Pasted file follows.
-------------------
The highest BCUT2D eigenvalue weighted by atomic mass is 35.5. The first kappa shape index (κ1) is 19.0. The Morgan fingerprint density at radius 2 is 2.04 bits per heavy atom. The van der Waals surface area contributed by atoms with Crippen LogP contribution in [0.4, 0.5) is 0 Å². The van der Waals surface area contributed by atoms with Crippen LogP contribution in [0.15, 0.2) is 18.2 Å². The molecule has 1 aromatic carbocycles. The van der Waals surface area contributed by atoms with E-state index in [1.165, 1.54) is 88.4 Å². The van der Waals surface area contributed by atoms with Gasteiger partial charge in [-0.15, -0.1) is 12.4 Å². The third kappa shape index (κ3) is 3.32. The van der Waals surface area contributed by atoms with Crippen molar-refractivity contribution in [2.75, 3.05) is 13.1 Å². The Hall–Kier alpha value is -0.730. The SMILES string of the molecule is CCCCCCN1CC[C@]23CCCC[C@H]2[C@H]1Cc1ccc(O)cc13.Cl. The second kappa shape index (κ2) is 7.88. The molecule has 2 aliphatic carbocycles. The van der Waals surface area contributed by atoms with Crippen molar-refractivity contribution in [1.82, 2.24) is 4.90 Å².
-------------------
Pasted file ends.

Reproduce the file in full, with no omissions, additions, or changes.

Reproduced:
The highest BCUT2D eigenvalue weighted by atomic mass is 35.5. The first kappa shape index (κ1) is 19.0. The Morgan fingerprint density at radius 2 is 2.04 bits per heavy atom. The van der Waals surface area contributed by atoms with Crippen LogP contribution in [0.4, 0.5) is 0 Å². The van der Waals surface area contributed by atoms with Crippen LogP contribution in [0.15, 0.2) is 18.2 Å². The molecule has 1 aromatic carbocycles. The van der Waals surface area contributed by atoms with E-state index in [1.165, 1.54) is 88.4 Å². The van der Waals surface area contributed by atoms with Gasteiger partial charge in [-0.15, -0.1) is 12.4 Å². The third kappa shape index (κ3) is 3.32. The van der Waals surface area contributed by atoms with Crippen molar-refractivity contribution in [2.75, 3.05) is 13.1 Å². The Hall–Kier alpha value is -0.730. The SMILES string of the molecule is CCCCCCN1CC[C@]23CCCC[C@H]2[C@H]1Cc1ccc(O)cc13.Cl. The second kappa shape index (κ2) is 7.88. The molecule has 2 aliphatic carbocycles. The van der Waals surface area contributed by atoms with Crippen molar-refractivity contribution in [1.82, 2.24) is 4.90 Å².